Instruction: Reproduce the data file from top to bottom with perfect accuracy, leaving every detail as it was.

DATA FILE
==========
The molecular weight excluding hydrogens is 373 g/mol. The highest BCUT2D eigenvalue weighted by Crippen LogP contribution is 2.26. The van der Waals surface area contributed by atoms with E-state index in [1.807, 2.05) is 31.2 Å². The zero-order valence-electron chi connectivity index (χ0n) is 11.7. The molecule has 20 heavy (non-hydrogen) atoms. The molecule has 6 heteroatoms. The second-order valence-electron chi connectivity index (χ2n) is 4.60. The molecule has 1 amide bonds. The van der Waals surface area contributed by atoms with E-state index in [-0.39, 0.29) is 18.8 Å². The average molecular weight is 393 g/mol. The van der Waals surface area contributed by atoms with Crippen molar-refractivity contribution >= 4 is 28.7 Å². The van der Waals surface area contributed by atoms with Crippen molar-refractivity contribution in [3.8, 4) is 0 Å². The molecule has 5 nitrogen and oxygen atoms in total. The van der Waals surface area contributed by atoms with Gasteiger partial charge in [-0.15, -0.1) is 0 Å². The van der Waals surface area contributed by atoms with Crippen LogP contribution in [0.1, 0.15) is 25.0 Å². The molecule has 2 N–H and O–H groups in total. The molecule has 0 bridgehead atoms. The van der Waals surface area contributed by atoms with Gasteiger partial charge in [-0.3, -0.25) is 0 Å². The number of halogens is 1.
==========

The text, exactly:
The molecular weight excluding hydrogens is 373 g/mol. The highest BCUT2D eigenvalue weighted by Crippen LogP contribution is 2.26. The van der Waals surface area contributed by atoms with E-state index in [1.807, 2.05) is 31.2 Å². The zero-order valence-electron chi connectivity index (χ0n) is 11.7. The molecule has 20 heavy (non-hydrogen) atoms. The molecule has 6 heteroatoms. The second-order valence-electron chi connectivity index (χ2n) is 4.60. The molecule has 1 amide bonds. The van der Waals surface area contributed by atoms with E-state index in [-0.39, 0.29) is 18.8 Å². The average molecular weight is 393 g/mol. The van der Waals surface area contributed by atoms with Crippen molar-refractivity contribution >= 4 is 28.7 Å². The van der Waals surface area contributed by atoms with Crippen molar-refractivity contribution in [3.8, 4) is 0 Å². The molecule has 5 nitrogen and oxygen atoms in total. The van der Waals surface area contributed by atoms with Gasteiger partial charge in [-0.15, -0.1) is 0 Å². The van der Waals surface area contributed by atoms with Crippen LogP contribution in [0.1, 0.15) is 25.0 Å². The molecule has 2 N–H and O–H groups in total. The molecule has 0 bridgehead atoms. The van der Waals surface area contributed by atoms with Gasteiger partial charge in [-0.3, -0.25) is 0 Å². The number of halogens is 1.